Total Data: Size Doesn’t Matter

Matt Aslett, 451 analyst extraordinaire, has unleashed a new term on the world, “Total Data.” The inspiration comes from two sources: 1. Aslett’s dissatisfaction with the nebulous term “Big Data” and 2. the Dutch “Total Football” (totaalvoetbal) system, pioneered in the 1970’s with the help of footballing wizard Johann Cruyff. Being a sucker for technology articles that make judicious use of football analogies, I naturally aimed to digest his post in its totality (ha!).

My initial thought, I must admit, was “Really, Matt? Total data? Really?” Football analogy or not, it sounded hokey and a tad contrived (“My total data is bigger than your big data.”)  But then a funny thing happened – the term grew on me, especially once I understood where he was coming from. His point, if I may take the liberty of boiling it down thusly, is that size doesn’t matter and that big data is actually a misnomer, because of one key element: as the term is used today, it seems to be a subset of all data, not a superset as the name implies. Specifically, 451 defined big data as “…a term applied to data sets that are large, complex and dynamic (or a combination thereof) and for which there is a requirement to capture, manage and process the data set in its entirety, such that it is not possible to process the data using traditional software tools and analytic techniques within tolerable time frames.” Much of the confusion stems from the fact that big data doesn’t appear to refer to traditional data storage and management, although the solutions in that category certainly do manage rather large data sets. So, Aslett’s reasoning goes, if you exclude traditional databases, storage, MDM, BI and the like, you’re left with a market subset that’s actually quite small.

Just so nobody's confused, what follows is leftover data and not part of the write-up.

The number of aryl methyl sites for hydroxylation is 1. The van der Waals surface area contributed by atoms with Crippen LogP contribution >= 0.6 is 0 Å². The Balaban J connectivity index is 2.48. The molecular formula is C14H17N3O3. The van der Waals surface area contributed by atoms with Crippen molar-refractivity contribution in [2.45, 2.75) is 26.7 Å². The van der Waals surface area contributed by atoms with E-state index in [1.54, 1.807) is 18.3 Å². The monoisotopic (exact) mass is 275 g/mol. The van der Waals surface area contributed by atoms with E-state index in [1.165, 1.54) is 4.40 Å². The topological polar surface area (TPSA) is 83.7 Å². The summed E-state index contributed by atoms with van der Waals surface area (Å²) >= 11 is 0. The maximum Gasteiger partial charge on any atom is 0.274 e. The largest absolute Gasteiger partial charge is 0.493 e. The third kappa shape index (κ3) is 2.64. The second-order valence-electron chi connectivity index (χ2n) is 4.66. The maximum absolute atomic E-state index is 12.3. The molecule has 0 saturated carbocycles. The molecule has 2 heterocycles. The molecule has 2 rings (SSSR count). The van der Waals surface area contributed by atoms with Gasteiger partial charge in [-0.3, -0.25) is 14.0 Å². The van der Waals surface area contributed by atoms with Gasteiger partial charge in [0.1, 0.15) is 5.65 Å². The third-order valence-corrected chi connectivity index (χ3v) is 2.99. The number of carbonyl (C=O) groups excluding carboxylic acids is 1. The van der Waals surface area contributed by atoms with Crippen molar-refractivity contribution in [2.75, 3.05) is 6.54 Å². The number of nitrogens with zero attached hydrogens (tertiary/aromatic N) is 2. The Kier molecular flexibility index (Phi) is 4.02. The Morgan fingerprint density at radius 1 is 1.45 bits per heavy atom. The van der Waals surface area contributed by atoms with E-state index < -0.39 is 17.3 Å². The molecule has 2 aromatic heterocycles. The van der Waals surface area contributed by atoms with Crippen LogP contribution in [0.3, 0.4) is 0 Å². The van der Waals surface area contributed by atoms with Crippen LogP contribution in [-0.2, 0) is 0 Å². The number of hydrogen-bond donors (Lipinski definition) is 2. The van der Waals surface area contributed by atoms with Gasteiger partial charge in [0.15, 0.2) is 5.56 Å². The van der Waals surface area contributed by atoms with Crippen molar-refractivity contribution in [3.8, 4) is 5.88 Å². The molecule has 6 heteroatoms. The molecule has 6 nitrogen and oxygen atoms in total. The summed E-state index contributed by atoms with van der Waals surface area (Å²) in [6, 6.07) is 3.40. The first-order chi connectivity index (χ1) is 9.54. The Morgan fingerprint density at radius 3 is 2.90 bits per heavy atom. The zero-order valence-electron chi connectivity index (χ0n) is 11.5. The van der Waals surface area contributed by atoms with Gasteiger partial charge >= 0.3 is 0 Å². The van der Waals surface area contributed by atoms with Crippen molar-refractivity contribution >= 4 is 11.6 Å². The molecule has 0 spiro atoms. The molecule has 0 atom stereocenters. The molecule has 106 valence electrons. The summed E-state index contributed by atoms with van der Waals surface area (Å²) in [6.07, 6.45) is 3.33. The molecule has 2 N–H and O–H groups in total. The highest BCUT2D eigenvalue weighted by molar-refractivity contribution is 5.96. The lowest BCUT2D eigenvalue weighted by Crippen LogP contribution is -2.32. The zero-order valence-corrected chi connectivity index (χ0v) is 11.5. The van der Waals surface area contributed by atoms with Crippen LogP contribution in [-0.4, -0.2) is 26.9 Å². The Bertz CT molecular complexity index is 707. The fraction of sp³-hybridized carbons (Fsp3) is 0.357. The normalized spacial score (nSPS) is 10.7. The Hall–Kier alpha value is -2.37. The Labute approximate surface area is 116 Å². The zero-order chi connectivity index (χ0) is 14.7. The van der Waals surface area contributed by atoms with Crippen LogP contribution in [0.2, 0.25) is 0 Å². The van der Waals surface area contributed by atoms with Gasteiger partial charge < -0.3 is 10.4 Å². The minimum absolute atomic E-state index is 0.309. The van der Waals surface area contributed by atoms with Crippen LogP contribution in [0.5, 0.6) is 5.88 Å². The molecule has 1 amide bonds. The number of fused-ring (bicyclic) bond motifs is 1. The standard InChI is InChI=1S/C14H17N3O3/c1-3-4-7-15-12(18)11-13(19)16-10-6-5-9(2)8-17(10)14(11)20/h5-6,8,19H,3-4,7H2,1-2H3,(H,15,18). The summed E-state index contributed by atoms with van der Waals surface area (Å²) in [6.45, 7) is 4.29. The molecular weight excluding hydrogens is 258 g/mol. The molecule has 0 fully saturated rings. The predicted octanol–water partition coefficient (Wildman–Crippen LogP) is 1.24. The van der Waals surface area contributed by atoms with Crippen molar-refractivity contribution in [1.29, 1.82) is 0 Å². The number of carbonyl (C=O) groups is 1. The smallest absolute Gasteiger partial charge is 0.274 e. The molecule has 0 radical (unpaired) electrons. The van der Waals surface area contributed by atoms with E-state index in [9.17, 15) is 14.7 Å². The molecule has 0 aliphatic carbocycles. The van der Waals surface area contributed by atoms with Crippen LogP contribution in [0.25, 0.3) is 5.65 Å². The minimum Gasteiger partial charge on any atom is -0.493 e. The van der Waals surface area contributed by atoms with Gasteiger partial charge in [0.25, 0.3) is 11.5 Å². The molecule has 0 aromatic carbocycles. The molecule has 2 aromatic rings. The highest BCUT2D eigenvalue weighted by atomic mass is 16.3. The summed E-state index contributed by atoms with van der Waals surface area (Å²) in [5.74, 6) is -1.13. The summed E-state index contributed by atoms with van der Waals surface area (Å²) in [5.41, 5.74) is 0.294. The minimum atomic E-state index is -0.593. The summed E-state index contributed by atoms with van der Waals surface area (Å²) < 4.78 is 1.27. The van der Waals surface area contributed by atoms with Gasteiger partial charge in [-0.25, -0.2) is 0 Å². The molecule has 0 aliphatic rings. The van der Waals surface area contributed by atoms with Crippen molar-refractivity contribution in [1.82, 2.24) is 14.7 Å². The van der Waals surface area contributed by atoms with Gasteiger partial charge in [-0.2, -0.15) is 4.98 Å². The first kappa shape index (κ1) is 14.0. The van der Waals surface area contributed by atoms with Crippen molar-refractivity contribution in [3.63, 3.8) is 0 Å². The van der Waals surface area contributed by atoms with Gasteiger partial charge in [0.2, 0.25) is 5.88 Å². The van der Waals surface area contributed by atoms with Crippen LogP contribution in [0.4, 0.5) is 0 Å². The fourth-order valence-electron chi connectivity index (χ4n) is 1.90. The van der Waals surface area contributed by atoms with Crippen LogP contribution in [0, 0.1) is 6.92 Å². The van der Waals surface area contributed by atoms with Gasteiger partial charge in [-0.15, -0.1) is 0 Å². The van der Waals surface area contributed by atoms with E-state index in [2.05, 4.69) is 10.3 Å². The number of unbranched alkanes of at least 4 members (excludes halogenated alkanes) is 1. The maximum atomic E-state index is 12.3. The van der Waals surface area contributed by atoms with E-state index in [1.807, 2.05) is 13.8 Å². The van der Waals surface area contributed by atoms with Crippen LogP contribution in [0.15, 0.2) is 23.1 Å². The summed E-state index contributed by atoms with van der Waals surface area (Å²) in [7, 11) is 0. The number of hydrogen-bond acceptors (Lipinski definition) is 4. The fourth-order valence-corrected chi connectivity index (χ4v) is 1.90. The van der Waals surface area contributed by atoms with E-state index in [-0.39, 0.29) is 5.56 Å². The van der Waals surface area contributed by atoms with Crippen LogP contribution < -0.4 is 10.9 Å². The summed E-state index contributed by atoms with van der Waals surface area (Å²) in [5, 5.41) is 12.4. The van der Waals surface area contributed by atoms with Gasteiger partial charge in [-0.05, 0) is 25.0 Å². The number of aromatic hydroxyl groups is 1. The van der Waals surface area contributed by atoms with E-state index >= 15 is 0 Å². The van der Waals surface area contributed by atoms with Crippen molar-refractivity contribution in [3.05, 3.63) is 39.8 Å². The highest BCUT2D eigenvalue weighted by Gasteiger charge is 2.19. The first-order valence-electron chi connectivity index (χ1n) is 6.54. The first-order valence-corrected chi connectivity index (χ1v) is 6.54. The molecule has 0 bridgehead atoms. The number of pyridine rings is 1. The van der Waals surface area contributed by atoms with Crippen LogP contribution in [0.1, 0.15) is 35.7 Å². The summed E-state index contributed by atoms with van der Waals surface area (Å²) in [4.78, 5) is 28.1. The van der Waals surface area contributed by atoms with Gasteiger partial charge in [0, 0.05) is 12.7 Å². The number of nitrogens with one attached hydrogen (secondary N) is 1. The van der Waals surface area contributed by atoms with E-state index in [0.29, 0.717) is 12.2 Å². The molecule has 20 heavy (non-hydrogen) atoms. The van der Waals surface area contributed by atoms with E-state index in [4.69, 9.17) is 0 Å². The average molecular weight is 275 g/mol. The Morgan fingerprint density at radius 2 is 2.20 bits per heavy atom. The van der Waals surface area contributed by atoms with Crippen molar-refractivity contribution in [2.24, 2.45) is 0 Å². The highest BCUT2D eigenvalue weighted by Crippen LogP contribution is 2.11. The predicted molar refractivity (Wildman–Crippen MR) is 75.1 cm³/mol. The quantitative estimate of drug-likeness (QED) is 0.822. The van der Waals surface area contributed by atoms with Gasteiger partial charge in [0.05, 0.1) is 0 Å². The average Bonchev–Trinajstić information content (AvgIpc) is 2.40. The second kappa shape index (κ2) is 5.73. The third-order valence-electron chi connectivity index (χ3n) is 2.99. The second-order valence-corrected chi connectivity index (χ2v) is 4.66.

Hence “total data” – defined by 451 as “a broader approach to data management, managing the storage and processing of big data to deliver the necessary BI.” As terms of art go, this one might have staying power. However, “total data” does not refer to the totality of data, which I suspect might be one’s interpretation at first glance (it certainly was mine). This is where the Total Football analogy comes in. Total football was about guys on the field playing multiple positions and popping up in multiple locations, depending on where the ball was at any given time. It was more about directional flow than remaining in a static position on the field. Total data, as defined by Aslett and 451, seems to be about positional data or data vectors. The exact content of the data doesn’t seem to be as important as where the data has been, where it’s going, and for what purpose. If I may, and I apologize for this ahead of time, it’s not the size of the data, it’s what you do with it that matters.

At Splunk, we have never defined ourselves as “Big Data” because, although our customers’ data sets are indeed “big”, it never seemed to fully encompass what Splunk is about, which is making connections between disparate data streams, visualizing them, and analyzing those connections to draw conclusions. To us, a term like “total data” seems to be a much better description of the world in which we live, because no matter the source or size of the data, chances are it can be splunked.

Paul Sanford

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